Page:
'Your grass will grow quicker in the summer, and it’s better to cut little and often than all at once.'

And, if you're in need of summer lawn care advice, we've got a whole guide dedicated to hot weather maintenance.

6. Cutting grass too short

'In general, you shouldn’t take off more than one-third of the height in a single mow, as this will put the plant under unnecessary stress, and it may discolor if you overdo it,' warns Real.

'Remember to adjust your blade height as necessary, and if you have the desired height, it’s best to be patient – it may take a couple of mows to get there!'

And, Chris Bonnett, founder of Gardening Express (opens in new tab) concurs. He says: 'You may think that you’re keeping your lawn nice and tidy by having short grass but actually it could be doing more harm than good. Shorter grass means less photosynthesis which means less growth. Ideally, you want to keep your grass around 2 to 3 inches long.'

7. Mowing in a straight line

A set of concertina patio doors with silk curtains on either side and a view of a fabulous garden. A large nicely mowed lawn stretches away towards a backdrop of mixed trees

(Image credit: Getty / Phototropic (#155418167))

'Everyone wants that beautifully striped lawn but varying your mowing pattern is good for your lawn over time as it means you’re not repeatedly forcing the grass to bend in one particular direction,' says Real.

'Instead, one week start at the top of your garden and finish at the bottom and alternate it the mow after. This will make the stripes look slightly different, and result in stronger and more resilient grass over time.'

8. Mowing too far apart

'When you are mowing in a straight line though, make sure to overlap each pass of the lawn mower by a couple of inches. This will create an even lawn – it’s much better to overlap than to look back and see strips of grass that you have missed!'

9. Not cleaning your mower properly

'It can be tempting to leave your mower for a while after you’re done with your lawn, but the longer you leave it, the harder the grass clippings are to remove,' explains Real.

'A build-up of clippings will result in your mower overheating the next time you cut, which can cause it to break down – an expensive mistake to make for something that would only take you a couple of minutes at the end of each mow!'

10. Mowing too quickly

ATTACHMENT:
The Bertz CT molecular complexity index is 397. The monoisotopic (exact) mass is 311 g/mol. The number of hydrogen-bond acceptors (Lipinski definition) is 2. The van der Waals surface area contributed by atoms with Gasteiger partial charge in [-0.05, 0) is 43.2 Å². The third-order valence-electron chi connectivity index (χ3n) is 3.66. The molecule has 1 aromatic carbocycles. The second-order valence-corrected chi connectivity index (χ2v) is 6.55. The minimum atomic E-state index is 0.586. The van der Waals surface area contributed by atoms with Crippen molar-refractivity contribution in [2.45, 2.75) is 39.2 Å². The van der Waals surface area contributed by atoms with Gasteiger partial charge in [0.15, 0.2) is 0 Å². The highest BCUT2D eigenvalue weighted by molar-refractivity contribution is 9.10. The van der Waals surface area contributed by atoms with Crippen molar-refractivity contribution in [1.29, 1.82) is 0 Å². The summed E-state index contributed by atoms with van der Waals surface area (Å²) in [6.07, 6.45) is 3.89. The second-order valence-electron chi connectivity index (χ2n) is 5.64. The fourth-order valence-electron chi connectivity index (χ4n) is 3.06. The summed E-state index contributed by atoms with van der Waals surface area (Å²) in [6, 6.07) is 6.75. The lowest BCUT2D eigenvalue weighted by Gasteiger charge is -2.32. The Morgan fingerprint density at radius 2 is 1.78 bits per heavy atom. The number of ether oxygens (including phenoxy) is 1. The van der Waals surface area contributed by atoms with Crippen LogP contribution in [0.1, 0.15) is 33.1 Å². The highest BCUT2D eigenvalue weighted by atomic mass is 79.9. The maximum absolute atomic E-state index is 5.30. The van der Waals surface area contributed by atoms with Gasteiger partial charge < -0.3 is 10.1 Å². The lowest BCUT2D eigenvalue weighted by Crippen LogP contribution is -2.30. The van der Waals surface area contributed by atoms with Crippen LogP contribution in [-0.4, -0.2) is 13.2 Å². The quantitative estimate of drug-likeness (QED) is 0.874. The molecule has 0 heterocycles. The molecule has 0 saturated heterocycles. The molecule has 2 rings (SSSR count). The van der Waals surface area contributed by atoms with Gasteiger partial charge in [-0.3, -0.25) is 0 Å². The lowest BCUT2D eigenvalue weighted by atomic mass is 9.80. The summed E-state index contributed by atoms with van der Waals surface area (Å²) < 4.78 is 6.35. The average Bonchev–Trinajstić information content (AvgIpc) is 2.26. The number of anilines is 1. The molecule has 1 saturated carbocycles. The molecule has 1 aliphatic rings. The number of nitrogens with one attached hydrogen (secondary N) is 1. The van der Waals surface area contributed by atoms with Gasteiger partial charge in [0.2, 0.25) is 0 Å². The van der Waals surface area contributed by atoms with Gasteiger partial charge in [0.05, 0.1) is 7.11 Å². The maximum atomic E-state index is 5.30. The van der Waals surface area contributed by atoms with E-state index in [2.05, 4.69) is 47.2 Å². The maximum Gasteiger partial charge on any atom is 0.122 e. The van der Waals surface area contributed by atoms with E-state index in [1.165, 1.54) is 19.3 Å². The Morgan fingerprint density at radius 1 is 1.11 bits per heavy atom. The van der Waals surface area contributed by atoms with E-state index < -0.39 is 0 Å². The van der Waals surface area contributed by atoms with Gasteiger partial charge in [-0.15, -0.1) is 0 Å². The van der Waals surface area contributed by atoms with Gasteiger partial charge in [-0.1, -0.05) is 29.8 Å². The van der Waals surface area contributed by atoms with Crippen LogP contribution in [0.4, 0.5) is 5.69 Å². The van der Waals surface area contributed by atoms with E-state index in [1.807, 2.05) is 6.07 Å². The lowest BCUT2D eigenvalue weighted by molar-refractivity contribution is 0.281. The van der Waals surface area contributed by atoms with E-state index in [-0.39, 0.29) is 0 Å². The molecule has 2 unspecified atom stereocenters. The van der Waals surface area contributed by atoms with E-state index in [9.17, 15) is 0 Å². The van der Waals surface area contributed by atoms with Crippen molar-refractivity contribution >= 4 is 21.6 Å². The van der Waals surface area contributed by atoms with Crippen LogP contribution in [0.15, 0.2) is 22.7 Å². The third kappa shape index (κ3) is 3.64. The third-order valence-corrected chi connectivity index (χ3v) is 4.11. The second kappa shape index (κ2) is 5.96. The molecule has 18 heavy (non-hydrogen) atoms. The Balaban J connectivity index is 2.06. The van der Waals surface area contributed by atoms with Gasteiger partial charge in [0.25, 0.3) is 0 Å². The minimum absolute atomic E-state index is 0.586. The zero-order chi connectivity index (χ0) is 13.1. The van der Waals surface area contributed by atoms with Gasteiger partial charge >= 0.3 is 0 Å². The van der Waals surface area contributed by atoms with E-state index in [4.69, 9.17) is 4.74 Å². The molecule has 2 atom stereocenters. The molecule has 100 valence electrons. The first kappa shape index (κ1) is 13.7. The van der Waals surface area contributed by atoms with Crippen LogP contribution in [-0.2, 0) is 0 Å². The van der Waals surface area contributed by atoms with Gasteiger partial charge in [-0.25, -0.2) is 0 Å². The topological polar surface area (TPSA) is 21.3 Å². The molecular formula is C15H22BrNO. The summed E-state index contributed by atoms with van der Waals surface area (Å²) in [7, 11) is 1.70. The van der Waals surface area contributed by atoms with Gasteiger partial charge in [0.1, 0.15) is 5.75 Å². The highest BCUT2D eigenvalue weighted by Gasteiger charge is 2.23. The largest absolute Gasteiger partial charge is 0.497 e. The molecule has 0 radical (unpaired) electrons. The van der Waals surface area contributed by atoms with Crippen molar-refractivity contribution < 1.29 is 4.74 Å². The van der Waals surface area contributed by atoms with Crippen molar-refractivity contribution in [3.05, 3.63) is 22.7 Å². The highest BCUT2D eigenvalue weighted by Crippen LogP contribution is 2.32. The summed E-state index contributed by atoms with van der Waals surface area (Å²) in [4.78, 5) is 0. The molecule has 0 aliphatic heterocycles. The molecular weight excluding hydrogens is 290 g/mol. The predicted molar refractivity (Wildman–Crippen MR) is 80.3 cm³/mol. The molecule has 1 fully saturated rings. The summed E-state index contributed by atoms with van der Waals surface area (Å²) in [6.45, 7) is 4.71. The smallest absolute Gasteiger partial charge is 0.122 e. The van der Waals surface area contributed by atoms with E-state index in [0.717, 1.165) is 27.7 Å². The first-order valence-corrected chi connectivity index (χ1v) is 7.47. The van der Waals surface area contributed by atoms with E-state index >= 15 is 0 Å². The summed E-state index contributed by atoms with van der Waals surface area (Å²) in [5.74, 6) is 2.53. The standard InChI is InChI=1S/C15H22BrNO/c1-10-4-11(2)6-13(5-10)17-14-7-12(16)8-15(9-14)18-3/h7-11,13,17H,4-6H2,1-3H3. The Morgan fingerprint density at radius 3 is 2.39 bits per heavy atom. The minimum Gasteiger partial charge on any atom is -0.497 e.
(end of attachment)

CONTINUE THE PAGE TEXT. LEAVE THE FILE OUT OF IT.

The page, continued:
'Although mowing can be quite a tedious job, especially if you’re doing it regularly, it can be tempting to rush. Doing so, however, will leave your grass looking uneven, and sometimes leaves clumps of clippings on the lawn – not the tidy look you were hoping for,' says Real.

'Mowing your lawn should be a regular job in the summer months, and with these simple steps you should have a luscious, healthy lawn in no time.'

11. Mowing in extreme heat

If it's hot outside – down tools and let go of your lawnmower. Your summer lawn care schedule can literally make or break your turf. And the timing could be the difference between a brown or green grass plot.

'During a heatwave, your lawn will be trying to gain access to water and therefore should not be mowed, instead mow the lawn prior to the heatwave and leave grass cuttings to help shelter the soil,' says Anna Hampshire, head of marketing at Marshall's

'Trimming your grass will signal it to grow which uses vital energy and water which obviously needs to be preserved in heat, so what until the heatwave has passed.'

Still at a loss? Be inspired by these no-mow designs

If you're battling a brown lawn or you're not quite satisfied with your groundcover, there are loads of low-maintenance alternatives to grass that won't involve you dragging out your mower multiple times a week.

Decking designs, gravel and bark, and paving are just some of the possibilities to explore. Each of these will add texture and interest to your backyard, without the weekly upkeep.

However, dandelions and other unwanted foliage can still make their way through these decorative furnishings, so get yourself some weed control membrane (available on Amazon) (opens in new tab) and a bottle of the best weed killer to achieve clean-looking results.

Christina Chrysostomou
Christina Chrysostomou

Christina joined the Real Homes team as a digital writer in June 2021. Prior to this, she worked for Good Homes magazine and home interest events including the Ideal Home Show and Grand Designs Live. She lives close to Epping Forest and is spoiled for choice with lush green spaces, but loves her own English garden that adjoins her ground-floor maisonette, complete with a floral melange of roses, lavender, jasmine, and an apple tree.